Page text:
Asus ZenWatch 2 Review



It’s been quite a busy time for Android Wear of late, and there’s no shortage of new and exciting models. Nowadays, though, it’s increasingly becoming tougher to stand out in the field, especially when most smartwatchs now tend to come with pretty convincing designs. Asus is back for round two with the ZenWatch 2, one of the few that favors a square shaped design, as opposed to the round face styles that have become preferred by a number of makers. What really sets it apart from the crop is that it’s sporting a price under $200 – one of the few to push through that threshold.

The package contains:

  • Asus ZenWatch 2
  • Magnetic USB cable
  • Wall charger
  • Get started guide
  • Safety information


More colors, sizes, and straps elevates its design, but it’s still largely the same looking thing from last year.

Frankly, little has changed with its design. While it still favors the square shaped design, there are now more options to choose from – like its size, case color, and more straps. Now that it’s available in small and large sizes, which have screen diagonals of 1.45-inches and 1.63-inches respectively, you won’t have to settle on a single size anymore, potentially allowing it to be a bit more proportional on the wrist.

The color options have been increased too, where the casing can be picked up in silver, gunmetal, and rose gold. And its diversified portfolio isn’t complete without a decent selection of straps consisting of rubber, leather, and metal.

This is all fine and dandy, especially when certain combinations can deliver a premium or casual look, but as a whole, it still looks closely to its predecessor. Our particular unit, the larger 1.63-inch one, looks okay with its stainless steel case and rubber wrist strap. However, the underside is comprised out of this hard plastic material, which is a stark contrast over the stainless steel bezel – so it just makes for an odd combination.

The bigger question that many will face with this one, is whether or not the square shaped design will be appealing enough. If it happens to fit your style, then you might find its design favorable, better than the Apple Watch in some ways. At least you can have peace of mind knowing it has an IP67 rating, ensuring it has protection against minor incursions with water.

The crown is there merely for the single purpose of ‘activating’ the ZenWatch 2, whether it’s waking up the display by pressing it once, or holding it down for a few second to get access to its various menus. Strangely, the heart sensor from before is gone – a rather shocking turn of events. Even though Asus’ implementation with the original model wasn’t the most ideal, it’s just a bummer to see it gone altogether here with the ZenWatch 2. Making matters worse, you can tell the ZenWatch 2 to “measure my heart rate,” which then proceeds to suggest apps that can do it, but when you run the apps, like Wellness, it can’t even do it.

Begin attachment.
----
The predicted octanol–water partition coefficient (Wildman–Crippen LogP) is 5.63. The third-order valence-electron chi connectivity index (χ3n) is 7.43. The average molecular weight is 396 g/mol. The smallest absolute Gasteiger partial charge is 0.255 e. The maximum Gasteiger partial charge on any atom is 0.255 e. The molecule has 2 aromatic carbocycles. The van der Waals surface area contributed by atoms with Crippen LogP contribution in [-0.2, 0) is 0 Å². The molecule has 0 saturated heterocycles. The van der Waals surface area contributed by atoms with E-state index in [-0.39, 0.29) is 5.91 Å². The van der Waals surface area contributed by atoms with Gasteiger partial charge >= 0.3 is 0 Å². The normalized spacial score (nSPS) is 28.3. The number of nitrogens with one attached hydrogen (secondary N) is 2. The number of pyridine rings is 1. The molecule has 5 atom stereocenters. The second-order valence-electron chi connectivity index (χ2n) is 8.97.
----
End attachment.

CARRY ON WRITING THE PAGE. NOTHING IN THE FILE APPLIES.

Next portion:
No changes here, it’s the same square shaped 1.63-inch 320 x 320 AMOLED display from before.

Looking at the display present here with the ZenWatch 2, it’s identical to its predecessor – a 1.63-inch 320 x 320 AMOLED display delivering a 278 ppi pixel density, which is protected by 2.5D curved Corning Gorilla Glass 3. It’s good enough to make out everything on the screen, but after checking out the Huawei Watch, it’s noticeable that the ZenWatch 2 isn’t quite as sharp looking. Don’t get us wrong, we have no issues in reading out text, especially when we can increase the size of the font, but it doesn’t have as much clarity and definition that the Huawei Watch delivers.

AMOLED clearly has some advantages over its LCD rivals, mainly because it can achieve that deep black color, so in the dark, that black color doesn’t have even the slightest hint of grey to it. Colors are undeniably over-saturated here, punchy and overblown as usual with AMOLEDs. But viewing angles are great, which is something we're happy to have on a smartwatch.

Needless to say, the screen serves its purpose, but it’s quite challenging to view in direct sunlight, as its weaker brightness output tends to wash out and make it rather unviewable. There are some good qualities present here, but it all comes back to whether or not you prefer its square shape.

Interface and Functionality

Same old, same old. The Android Wear experience here is complemented by the ZenWatch Manager app.

Veteran users of Android Wear will fit right in with the Asus ZenWatch 2, since the experience is no different or unique from other Android Wear watches. For the most part, it’s still largely a hub for notifications with the way cards are presented to us. We won’t go into all the nitty-gritty details, but we will mention that it does decently to complement the smartphone experience with its set of apps. Navigation is done by the usual swiping gestures, however, interacting with many of the apps is still achieved mostly through voice actions.